State of Global Water Resources Report

The World Meteorological Organization (WMO) recently released its first State of Global Water Resources Report to assess the impact of environmental, climatic and social changes on the world’s water resources. Its objective is to support the monitoring and effective management of freshwater resources across the world at a time when the demand is high and supply is very limited.

What are the key findings of the report?

Streamflow

  • The area with below-average streamflow is two times larger than the above-average area when compared with the 30-year hydrological average. The areas having below-average streamflow are:
  1. South America’s Rio de la Plata area, where drought has remained persistent since 2019
  2. South and South-East Amazon
  3. River basins like the Colorado, Missouri and Mississippi in North America
  • In 2021, rivers in Africa like Niger, Volta, Nile and Congo experienced less than normal discharge. Similarly, rivers in several parts of Russia, West Siberia and Central Asia also experienced lower-than-average discharge during the same period.
  • Places that experienced above-normal river discharges are several North American basins, the North Amazon and Southern Africa (Zambezi and Orange), Northern India and China (Amur river basin).
  • Around one-third of the areas that were analysed was in line with the 30-year average.
  • Major flood events occurred in China, north India, western Europe and countries affected by Tropical cyclones like Mozambique, the Philippines and Indonesia.
  • Countries like Ethiopia, Kenya and Somalia have experienced several consecutive years of below-average rainfall, leading to the occurrence of regional drought in these places.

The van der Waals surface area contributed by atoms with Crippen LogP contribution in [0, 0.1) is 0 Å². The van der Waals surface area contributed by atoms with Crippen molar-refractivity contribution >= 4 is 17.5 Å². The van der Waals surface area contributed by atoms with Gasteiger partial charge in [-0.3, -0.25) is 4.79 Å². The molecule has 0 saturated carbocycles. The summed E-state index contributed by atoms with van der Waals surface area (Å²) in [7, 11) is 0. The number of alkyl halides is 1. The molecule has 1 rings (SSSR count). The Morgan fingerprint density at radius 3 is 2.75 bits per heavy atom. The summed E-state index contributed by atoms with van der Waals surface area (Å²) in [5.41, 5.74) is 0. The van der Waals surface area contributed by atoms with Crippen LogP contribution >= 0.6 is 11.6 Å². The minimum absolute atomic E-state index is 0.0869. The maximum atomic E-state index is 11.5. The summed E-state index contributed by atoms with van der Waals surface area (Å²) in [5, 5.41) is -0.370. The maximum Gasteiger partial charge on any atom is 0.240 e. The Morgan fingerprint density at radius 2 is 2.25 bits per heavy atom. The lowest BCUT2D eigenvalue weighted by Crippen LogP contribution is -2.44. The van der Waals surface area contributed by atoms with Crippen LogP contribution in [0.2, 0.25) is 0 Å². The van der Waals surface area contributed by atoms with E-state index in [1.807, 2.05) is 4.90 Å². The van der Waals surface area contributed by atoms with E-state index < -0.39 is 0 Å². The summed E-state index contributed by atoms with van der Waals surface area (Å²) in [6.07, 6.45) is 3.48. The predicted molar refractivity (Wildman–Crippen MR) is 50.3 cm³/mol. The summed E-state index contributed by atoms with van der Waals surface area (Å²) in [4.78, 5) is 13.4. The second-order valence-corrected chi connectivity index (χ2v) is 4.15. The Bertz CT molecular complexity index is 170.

Terrestrial water storage

  • Terrestrial water storage is all water bodies present on the surface of the land and in the subsurface.
  • In 2021, places like the US’ west coast, central part of South America and Patagonia, North Africa and Madagascar, Central Asia and the Middle East, Pakistan and North India had below-normal terrestrial water storage (when compared with the average from 2002-2020).
  • It was above-normal in central Africa, northern part of South America (specifically the Amazon basin) and the northern part of China.
  • In the long term, several places are expected to experience a negative trend in terrestrial water storage. These include Rio Sao Francisco basin in Brazil, Patagonia, the Ganges and Indus headwaters and the south-western US.
  • Places like Great Lakes Region, the Niger Basin, East African Rift and North Amazon basin are expected to record positive trend in terrestrial water storage.
  • However, the negative trends are stronger than the positive ones. Excessive exploitation of groundwater resources for irrigation purposes are expected to worsen the negative trend.

The Cryosphere

  • The cryosphere (places where glaciers, snow cover, ice caps and permafrost are present) is the largest natural reservoir of freshwater in the world.
  • Changes to cryosphere water resources affect food security, human health and ecosystem, leading to significant impact on economic and social developments. These changes can also cause river inundation and flash floods because of glacier lake outbursts.
  • Due to the rising atmospheric temperatures, the annual glacier run-off will increase until reaching the point called “peak water”, after which run-off declines.
  • The long-term projections of the changes in glacier run-off and the timing of peak water are important inputs for making long-term decisions required to improve the climate adaptation capabilities.
  • The future assessments by the WMO’s State of Global Water Resources will provide incentive to regularly assess the changes in the cryosphere and changes in the availability of water resources at basin and regional levels.

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